Silje Nord's project groupMaking sense of GWAS data

Silje Nord
Proj. gr. leader

Breast Cancer is a complex disease characterized by the interaction of numerous somatically acquired genetic lesions, influenced by underlying germline genetic variants and the epigenome.

Breast Cancer (BC), the most common cancer in females (WHO), is a heterogeneous disease where prognosis depends greatly on subtype and time of detection. Recent Genome Wide Association Studies (GWAS) have revealed common variants as risk factors for developing sporadic breast cancer (Michailidou et al., Nat Gen. 2013), partly through their influence on expression (Nordgard et al., Breast Cancer Res. 2007). The common denominator for these variants is their limited influence on risk and high allele frequency in the general population. Given the essence of early detection for breast cancer outcome, one may, by determining their functional effect, screen individuals at risk, i.e. those harboring known risk alleles, for tumor-phenotype associated gene expression pattern. Alternatively, this information may be used to identify candidates for preventive target therapy. The functional knowledge can also enable tailored treatment of patients depended on the risk allele(s) they carry. Additionally, this information may also be used to identify high from low risk patients in individuals with the same clinical and histopathological classification. By identifying patients carrying variants associated with poor outcome, one may, by reducing overtreatment, limit the long-term side effects such as chronic fatigue, cognitive problems, heart failure and leukemia.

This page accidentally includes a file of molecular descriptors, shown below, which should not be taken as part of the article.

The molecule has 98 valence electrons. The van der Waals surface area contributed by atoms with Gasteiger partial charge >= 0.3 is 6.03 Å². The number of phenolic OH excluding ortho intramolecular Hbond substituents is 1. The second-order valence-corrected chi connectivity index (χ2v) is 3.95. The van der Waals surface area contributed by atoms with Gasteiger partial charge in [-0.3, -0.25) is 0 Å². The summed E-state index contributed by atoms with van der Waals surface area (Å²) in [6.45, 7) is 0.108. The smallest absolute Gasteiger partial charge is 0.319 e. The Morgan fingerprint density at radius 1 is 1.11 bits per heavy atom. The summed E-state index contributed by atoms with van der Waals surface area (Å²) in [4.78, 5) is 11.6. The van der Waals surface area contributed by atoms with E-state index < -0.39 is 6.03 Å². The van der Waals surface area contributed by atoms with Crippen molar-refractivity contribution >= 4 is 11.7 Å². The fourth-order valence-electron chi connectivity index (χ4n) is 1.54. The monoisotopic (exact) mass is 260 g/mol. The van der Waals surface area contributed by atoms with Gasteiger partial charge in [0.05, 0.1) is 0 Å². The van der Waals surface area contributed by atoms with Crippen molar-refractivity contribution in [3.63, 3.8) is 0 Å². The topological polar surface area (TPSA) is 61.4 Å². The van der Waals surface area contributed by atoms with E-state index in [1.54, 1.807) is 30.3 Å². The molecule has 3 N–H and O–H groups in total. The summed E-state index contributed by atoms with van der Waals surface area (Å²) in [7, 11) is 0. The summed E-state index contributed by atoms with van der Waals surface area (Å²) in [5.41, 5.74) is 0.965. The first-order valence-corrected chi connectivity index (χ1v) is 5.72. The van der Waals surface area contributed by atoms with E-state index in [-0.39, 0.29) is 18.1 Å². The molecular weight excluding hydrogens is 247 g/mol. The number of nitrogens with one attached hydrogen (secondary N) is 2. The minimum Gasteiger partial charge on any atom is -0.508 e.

Our HSØ (South-Eastern Norway Regional Health Authority) founded project will systematically dissect all putative effects of risk variants in the same cohort(s). This provides us with the means to estimate each SNPs individual influence on the various explanatory models. We have, through our participation in the international Breast Cancer Association Consortium (BCAC), access to BC risk fine mapping data from more than 100.000 patients. With this translational project we hope, through functional characterization, to take the outcome of BC genome wide analysis one step closer to the clinic, both preventive and curative.

Figure. Genomic location of breast cancer risk loci in Caucasians (BCAC).

Our group has also nourished multiple pet projects aimed at developing novel models describing biological phenomenon, including an algorithm to call germline genotypes from tumor DNA, a model describing the methylation signature of a gene and how to assess the co-occurrence of copy number and methylation events in a tumor, and the impact on the cancer transcriptome.

Model development